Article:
More bad weather aheadWeather patterns also play a role. La Nina, a naturally occurring climate phenomenon that affects ocean temperatures, helped create the "perfect setup of conditions" for the violent tornado season last year, says Megan Linkin, Swiss Re vice president and meteorologist. La Nina allows cold air from Canada to meet warm, moist air from the Gulf of Mexico while warm, dry air remains in the West. The unstable atmosphere leads to violent weather.
Global warming could raise risks in the future."The sea level has already risen on the East Coast in the last century, and it's expected it will continue to rise," Linkin says. "I think insurers have to be aware their risk landscape is going to change." Rising sea levels bring higher storm surges and increased flooding risk when hurricanes make landfall. Computer simulations of climate change suggest that dry areas will get less rain, and wet areas will get more, Linkin says. That will lead to more flooding in some parts of the country and more droughts in others. The drought that created ripe conditions for wildfires in the West this year was the worst since the Dust Bowl, Linkin says. But such droughts could become more common -- more like 1-in-20 or 1-in-10 year events, versus 1-in-75 or 1-in-100 year events.
Complexity increases riskThe growing complexity of how businesses operate has also changed the risk of losses. A disaster not only affects the businesses it hits directly, but the many businesses in other locations that depend on them for supplies. And because we are so dependent on technology, damage to computer systems and robotics wreaks havoc. Insurers have to look at risk differently, says Andrew Castaldi, Swiss Re's senior vice president and head of catastrophe perils in North America. They must consider all the connections to an industry hit by disaster.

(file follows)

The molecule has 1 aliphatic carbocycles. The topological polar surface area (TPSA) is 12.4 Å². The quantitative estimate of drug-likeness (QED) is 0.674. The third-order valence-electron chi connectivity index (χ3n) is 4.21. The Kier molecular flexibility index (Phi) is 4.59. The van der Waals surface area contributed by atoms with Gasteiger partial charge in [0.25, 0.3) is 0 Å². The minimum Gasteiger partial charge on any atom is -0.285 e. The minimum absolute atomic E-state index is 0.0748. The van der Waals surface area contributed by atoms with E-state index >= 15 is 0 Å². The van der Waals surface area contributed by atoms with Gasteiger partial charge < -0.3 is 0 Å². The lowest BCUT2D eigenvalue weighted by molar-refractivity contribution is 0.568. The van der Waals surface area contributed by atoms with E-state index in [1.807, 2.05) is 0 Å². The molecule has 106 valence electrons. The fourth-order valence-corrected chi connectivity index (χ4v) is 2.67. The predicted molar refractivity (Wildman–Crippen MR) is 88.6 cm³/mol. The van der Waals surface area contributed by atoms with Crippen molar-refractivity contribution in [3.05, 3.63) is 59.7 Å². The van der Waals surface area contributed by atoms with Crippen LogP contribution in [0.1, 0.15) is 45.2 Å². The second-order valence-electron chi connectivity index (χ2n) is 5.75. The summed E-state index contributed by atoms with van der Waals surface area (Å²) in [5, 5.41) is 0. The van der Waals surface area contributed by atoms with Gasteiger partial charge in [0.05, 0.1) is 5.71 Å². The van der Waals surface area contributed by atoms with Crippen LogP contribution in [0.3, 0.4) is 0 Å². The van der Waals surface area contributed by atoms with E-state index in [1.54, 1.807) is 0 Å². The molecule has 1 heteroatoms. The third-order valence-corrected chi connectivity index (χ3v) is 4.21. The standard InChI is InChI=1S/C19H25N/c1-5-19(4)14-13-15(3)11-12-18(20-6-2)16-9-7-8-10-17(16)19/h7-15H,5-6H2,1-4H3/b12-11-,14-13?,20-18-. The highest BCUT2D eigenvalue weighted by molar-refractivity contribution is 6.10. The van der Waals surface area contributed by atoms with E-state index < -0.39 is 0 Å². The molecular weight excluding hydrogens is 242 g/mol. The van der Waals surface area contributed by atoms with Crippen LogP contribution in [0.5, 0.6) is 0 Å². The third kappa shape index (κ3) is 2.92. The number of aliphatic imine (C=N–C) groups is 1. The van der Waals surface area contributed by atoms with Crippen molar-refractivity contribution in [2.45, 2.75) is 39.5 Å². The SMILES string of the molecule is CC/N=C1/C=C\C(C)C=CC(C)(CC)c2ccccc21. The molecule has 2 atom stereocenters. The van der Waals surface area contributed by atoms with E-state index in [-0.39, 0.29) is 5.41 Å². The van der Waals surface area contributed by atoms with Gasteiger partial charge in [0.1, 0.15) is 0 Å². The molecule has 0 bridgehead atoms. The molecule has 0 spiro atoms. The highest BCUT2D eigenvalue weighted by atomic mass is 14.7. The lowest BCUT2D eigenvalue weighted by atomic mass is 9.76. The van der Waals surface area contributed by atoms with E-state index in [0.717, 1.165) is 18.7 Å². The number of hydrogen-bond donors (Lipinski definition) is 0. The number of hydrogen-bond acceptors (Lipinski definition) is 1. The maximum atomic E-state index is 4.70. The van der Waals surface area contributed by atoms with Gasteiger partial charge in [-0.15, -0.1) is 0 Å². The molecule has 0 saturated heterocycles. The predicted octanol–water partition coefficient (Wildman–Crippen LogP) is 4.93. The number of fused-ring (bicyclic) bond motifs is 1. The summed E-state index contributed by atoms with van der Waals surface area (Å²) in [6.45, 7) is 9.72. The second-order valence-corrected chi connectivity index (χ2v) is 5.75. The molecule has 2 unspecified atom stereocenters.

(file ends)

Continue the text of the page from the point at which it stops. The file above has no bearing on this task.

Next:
What can we do?The federal government already gives money to states and local communities to prepare for disasters and mitigate hazards. The grants pay for a variety of projects, such as efforts to elevate buildings in flood-prone areas and stabilize soils to prevent landslides. Research shows those efforts pay off, says Kathleen Tierney, director of the Natural Hazards Center at the University of Colorado at Boulder. But better planning and mitigation are needed to reduce losses.
Some states require local governments to consider potential disasters as part of land-use planning efforts. University of North Carolina researchers found such requirements lead to lower insured losses in those communities.But, Tierney says, "The actual situation in most states and communities right now is that land-use planners and planning departments don't talk much to emergency management departments or experts in disaster-loss reduction. Even if they did there may not be political will in a lot of communities to put these measures in place."